15-16 km: I again experience that long boring slightly upward stretch, with the wind again challenging my whole body, now at an even more sturdier strength. This hurts. I try, I really try to keep my pace, but it is hard to keep your spirits high, when all you see is… 2 kilometres more of running against the wind. It’s hard, it’s brutal.

16-17 km: Now I notice that I do run slower. I try, I do try, but legs, body and mind don’t answer to my prayers. I´m not keeping the 4 minutes and 30 seconds pace per kilometre right now, but clock myself at 5 minutes per kilometre. I don’t like this anymore.

17-18 km: Finally, I reach the woods again, but the last 3 kilometres have robbed me of a lot of energy. My feet are OK, but my left calf is burning, cramping, and my whole left leg says “Stop now. Why do you do this?”. Lungs are OK, I´m not really sweating anymore, but I´m really thirsty. Luckily, there is a waterhole coming up, and I use 30 seconds getting a glass of water and 30 beautiful seconds of rest for my left leg.

18-19 km: So, this is what it has come to. Pain. So stupid, that my body can do it, my lungs and brain and stomach can do it, but my left calf can´t do it. I run on, but this really hurts now. But still, if I just keep on this pace, I will be seeing the finishing line in about 15 minutes. That feels nice!

19-20 km: I get some help. A guy (thanks to you, whoever you are and if you ever read this!) runs up to me and says “Yeah, I know it hurts, I hurt to. But in 10 minutes this is all over with. Why not finish in style? Follow me!” And he just runs off, in a blaze of energy. And I follow. I run again, not actually feeling my feet, my hurting calf or my kidneys anymore.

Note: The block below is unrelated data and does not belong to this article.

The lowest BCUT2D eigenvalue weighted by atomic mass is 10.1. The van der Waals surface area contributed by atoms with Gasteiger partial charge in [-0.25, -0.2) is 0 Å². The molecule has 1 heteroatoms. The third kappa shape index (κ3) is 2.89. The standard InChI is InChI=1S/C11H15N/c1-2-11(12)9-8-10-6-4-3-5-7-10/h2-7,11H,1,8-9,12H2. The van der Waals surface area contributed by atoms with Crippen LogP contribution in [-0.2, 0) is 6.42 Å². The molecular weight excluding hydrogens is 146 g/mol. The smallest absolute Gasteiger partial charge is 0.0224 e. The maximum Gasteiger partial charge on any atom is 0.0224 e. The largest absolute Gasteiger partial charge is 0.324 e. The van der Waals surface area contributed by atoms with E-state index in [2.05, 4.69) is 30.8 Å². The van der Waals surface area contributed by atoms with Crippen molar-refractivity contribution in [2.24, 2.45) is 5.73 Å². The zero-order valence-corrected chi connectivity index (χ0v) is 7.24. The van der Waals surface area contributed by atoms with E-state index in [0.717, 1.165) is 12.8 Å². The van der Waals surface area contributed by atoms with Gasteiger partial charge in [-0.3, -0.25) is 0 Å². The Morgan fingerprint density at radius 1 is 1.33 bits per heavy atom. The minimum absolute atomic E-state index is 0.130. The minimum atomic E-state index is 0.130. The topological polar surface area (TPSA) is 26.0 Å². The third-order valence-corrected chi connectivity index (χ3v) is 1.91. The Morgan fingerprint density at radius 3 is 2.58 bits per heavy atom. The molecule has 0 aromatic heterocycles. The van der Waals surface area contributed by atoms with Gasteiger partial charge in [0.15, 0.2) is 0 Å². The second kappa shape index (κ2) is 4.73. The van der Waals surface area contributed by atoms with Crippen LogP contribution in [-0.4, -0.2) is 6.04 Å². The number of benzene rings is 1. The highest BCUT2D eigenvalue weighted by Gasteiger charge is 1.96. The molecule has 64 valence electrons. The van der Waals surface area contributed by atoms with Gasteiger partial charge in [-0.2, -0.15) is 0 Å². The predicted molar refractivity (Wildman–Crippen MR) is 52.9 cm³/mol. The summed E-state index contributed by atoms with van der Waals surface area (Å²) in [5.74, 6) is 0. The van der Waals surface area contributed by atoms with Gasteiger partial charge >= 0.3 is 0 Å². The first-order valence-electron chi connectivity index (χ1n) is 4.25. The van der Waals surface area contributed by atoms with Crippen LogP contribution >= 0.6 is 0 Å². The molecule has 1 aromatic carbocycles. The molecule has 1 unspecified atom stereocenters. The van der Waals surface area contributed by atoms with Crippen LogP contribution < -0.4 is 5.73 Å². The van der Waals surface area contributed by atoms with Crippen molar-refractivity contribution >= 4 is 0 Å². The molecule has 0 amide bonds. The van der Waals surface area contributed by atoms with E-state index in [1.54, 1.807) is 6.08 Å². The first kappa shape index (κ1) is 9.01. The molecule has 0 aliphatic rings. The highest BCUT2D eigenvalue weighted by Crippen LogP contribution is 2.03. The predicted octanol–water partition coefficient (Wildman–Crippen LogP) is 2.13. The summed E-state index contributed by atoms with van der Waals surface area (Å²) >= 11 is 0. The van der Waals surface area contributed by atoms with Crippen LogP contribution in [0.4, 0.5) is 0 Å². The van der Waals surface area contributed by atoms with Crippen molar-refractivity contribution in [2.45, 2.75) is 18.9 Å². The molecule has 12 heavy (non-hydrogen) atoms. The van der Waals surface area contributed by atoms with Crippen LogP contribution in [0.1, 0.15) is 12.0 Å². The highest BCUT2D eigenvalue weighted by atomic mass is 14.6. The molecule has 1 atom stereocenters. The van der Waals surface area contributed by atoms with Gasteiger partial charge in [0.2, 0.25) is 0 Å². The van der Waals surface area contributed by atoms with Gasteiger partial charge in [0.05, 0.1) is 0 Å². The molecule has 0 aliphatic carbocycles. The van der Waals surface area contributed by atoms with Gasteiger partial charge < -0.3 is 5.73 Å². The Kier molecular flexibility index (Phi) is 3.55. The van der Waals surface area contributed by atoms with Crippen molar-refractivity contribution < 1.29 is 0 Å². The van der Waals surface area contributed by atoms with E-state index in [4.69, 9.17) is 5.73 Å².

20-21 km: I spurt at an 4 minutes per kilometre pace up to the sign saying “These are the last 400 metres” and those 400 metres are just so nice to enter. I run between high rises, the harbour, I see the spectators, hear the cheers and suddenly I see the finishing line. As I pass, I get this stupid feeling of being to slow, why didn´t I run faster? But still, this it what it comes down to. If I could have run faster, I would have. But I didn´t. My result gets to be 1 hour, 43 minutes and 33 seconds. And that´s all right by me. I just relax, get a cup of soup and a slice of bread, and feel very very proud. I did it.

The preparations

There are different theories about how to be a good runner. Some say, that to be able to run long distance, you have to run long distances, and others say, that running that long will cause damage and not strengthen but exhausting your muscles.